RVC’s Chapdelaine has flunked out

The Board of Trustees of Rock Valley College must dismiss Dr. Roland Chapdelaine from the college as soon as possible—he has failed as president.

As indicated by the total 204 to 28 “no confidence” votes of RVC faculty and staff, Chapdelaine cannot pass the grade for the continued good reputation, operations and education at RVC. Mostly unknown and shockingly, the faculty vote had been on the table for almost two and a half years.

In an indicative compounding of the faculty vote, mid-level administrators and staff members who also believe Chapdelaine must go were to meet with some RVC trustees two Friday nights ago to add their voices to that of the faculty through informal dialogue.

However, someone told Chapdelaine of the meeting; and before it could occur, word of Chapdelaine’s awareness of the meeting raced around the campus. Those who were going to attend declined because they feared reprisal, particularly in light of the administration’s plan for possible layoffs and for board-ordered early retirement and voluntary severance offers.

One faculty member remarked: “That’s no layoff plan, that's a purge. He's going to pick off people who are vocally opposed to his administration one by one.”

Courageously disregarding the campus “fear factor” or culture of intimidation allegedly germinated by Chapdelaine, the staff, or non-faculty employees, held their own confidence vote. Despite the earlier informal meeting that failed because of the “fear factor,” they stood up and were counted formally, as did the brave faculty, for the good of the college and the awareness of the community.

Here we have staff and educators leading by example as they should for society; whereas, too often in our modern world, individuals’ convictions slither away when asked for a public stance.

The faculty at RVC have made their comments on the employee/administration relationship forthrightly clear to us two times.

The first time, they voted to unionize. That one of the most conservative faculties would form a union to deal with Chapdelaine shouts large tomes of warning signals to the community about how learning is being affected at the college. When the faculty’s focus goes from education to self-preservation, learning suffers.

The second instance of faculty comment on Chapdelaine was characterized by past President Karl Jacobs as “devastating.” The faculty voted “no confidence” in Chapdelaine, by a massive margin of better than nine to one. The faculty’s no confidence motion’s three principal charges and 13 detailed charges all began with the same word—“Failure.”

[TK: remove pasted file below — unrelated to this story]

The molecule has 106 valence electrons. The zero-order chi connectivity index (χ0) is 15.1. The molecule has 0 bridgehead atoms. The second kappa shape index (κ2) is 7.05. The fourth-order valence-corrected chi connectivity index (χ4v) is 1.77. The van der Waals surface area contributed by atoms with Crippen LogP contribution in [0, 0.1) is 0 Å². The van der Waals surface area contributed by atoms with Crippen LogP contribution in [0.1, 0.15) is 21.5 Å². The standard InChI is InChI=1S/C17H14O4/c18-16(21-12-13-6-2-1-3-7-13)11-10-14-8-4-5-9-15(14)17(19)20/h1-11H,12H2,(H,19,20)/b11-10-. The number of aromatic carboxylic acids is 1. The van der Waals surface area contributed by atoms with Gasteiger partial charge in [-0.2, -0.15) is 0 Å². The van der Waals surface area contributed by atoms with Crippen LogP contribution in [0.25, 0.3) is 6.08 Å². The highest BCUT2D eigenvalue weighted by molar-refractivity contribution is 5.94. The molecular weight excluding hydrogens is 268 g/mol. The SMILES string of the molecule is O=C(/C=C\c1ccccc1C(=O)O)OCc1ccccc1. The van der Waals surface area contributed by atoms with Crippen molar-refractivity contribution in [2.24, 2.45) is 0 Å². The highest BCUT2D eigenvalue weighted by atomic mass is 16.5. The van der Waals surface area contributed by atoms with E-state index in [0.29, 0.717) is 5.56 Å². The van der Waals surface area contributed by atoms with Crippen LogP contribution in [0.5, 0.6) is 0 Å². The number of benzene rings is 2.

The faculty said their motion was forced because Chapdelaine was not providing stability, not communicating fully and accurately, and not protecting “the integrity and fiscal solvency of the college.” Chapdelaine has put RVC in danger.

Chapdelaine is responsible for the Illinois Community College Board (ICCB) putting RVC on its watch list. This is only the second time the ICCB has done that. The first time was when the state-run community college in East Saint Louis had all its administrators dismissed by state officials. RVC’s accreditation and the value of all its students’ classes are at stake.

The faculty alleges they were repeatedly told by the Vice President and Interim Chief Financial Officer (CFO) Don Williams that the ICCB reports were on time and accurate, and that RVC was in fine financial condition with no deficit.

When just the opposite proved to be true—and the faculty learned that truth, largely through the efforts of this paper—the faculty abandoned their in-house efforts and made public their vote of “no confidence” in Chapdelaine.

By filing late and reportedly inaccurate reports to the ICCB, RVC brought on a detailed examination by that body, and matters were made worse since Chapdelaine had failed to have a CFO for the college for two years! Such behavior is not benign neglect. Such disregard for accuracy with the taxpayers’ and students’ monies and for the reputation of RVC is willful and irresponsible neglect. As one faculty member pointed out, “This stain will never be removed from RVC.”

Unbelievably, Chapdelaine characterized the ICCB action as a “slap on the wrist.”

Asked if Chapdelaine’s characterization was accurate, the President and CEO of the ICCB, Joe Cipfl, said: “Well, I’m sure that a variety of descriptors could be used. Whatever the descriptors are used, the situation must be resolved. It was certainly serious enough to get our attention, and the situation must be remedied.”